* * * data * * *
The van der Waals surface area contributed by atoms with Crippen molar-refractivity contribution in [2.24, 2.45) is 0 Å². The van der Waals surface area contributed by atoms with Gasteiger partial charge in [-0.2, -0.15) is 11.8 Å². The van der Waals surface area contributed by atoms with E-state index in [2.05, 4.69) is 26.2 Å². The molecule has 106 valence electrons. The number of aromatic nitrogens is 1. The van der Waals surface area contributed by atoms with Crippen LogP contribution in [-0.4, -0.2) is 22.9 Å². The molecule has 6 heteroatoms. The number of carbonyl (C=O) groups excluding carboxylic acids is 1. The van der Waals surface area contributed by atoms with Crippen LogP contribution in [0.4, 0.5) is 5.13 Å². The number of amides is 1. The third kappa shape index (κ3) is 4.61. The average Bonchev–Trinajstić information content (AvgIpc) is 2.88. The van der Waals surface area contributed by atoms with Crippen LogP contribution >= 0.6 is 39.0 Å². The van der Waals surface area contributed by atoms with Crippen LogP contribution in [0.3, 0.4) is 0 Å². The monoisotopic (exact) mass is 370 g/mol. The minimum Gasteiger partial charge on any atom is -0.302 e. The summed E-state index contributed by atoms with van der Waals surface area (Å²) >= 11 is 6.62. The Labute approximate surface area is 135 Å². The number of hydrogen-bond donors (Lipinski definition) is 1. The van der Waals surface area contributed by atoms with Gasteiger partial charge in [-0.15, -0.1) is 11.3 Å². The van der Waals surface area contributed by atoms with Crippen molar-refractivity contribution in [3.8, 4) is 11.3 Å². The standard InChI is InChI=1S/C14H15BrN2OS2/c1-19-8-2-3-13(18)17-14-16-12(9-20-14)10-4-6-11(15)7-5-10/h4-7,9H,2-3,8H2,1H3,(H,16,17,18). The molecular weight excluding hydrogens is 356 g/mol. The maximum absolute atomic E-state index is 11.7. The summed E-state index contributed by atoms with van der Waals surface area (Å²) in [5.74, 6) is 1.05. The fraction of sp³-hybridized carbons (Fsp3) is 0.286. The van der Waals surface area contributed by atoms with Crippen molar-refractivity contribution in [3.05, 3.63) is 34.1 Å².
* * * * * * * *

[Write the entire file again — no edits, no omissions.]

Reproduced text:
The van der Waals surface area contributed by atoms with Crippen molar-refractivity contribution in [2.24, 2.45) is 0 Å². The van der Waals surface area contributed by atoms with Gasteiger partial charge in [-0.2, -0.15) is 11.8 Å². The van der Waals surface area contributed by atoms with E-state index in [2.05, 4.69) is 26.2 Å². The molecule has 106 valence electrons. The number of aromatic nitrogens is 1. The van der Waals surface area contributed by atoms with Crippen LogP contribution in [-0.4, -0.2) is 22.9 Å². The molecule has 6 heteroatoms. The number of carbonyl (C=O) groups excluding carboxylic acids is 1. The van der Waals surface area contributed by atoms with Crippen LogP contribution in [0.4, 0.5) is 5.13 Å². The number of amides is 1. The third kappa shape index (κ3) is 4.61. The average Bonchev–Trinajstić information content (AvgIpc) is 2.88. The van der Waals surface area contributed by atoms with Crippen LogP contribution >= 0.6 is 39.0 Å². The van der Waals surface area contributed by atoms with Crippen LogP contribution in [0.3, 0.4) is 0 Å². The monoisotopic (exact) mass is 370 g/mol. The minimum Gasteiger partial charge on any atom is -0.302 e. The summed E-state index contributed by atoms with van der Waals surface area (Å²) >= 11 is 6.62. The Labute approximate surface area is 135 Å². The number of hydrogen-bond donors (Lipinski definition) is 1. The van der Waals surface area contributed by atoms with Gasteiger partial charge in [-0.15, -0.1) is 11.3 Å². The van der Waals surface area contributed by atoms with Crippen molar-refractivity contribution in [3.8, 4) is 11.3 Å². The standard InChI is InChI=1S/C14H15BrN2OS2/c1-19-8-2-3-13(18)17-14-16-12(9-20-14)10-4-6-11(15)7-5-10/h4-7,9H,2-3,8H2,1H3,(H,16,17,18). The molecular weight excluding hydrogens is 356 g/mol. The maximum absolute atomic E-state index is 11.7. The summed E-state index contributed by atoms with van der Waals surface area (Å²) in [5.74, 6) is 1.05. The fraction of sp³-hybridized carbons (Fsp3) is 0.286. The van der Waals surface area contributed by atoms with Crippen molar-refractivity contribution in [3.05, 3.63) is 34.1 Å².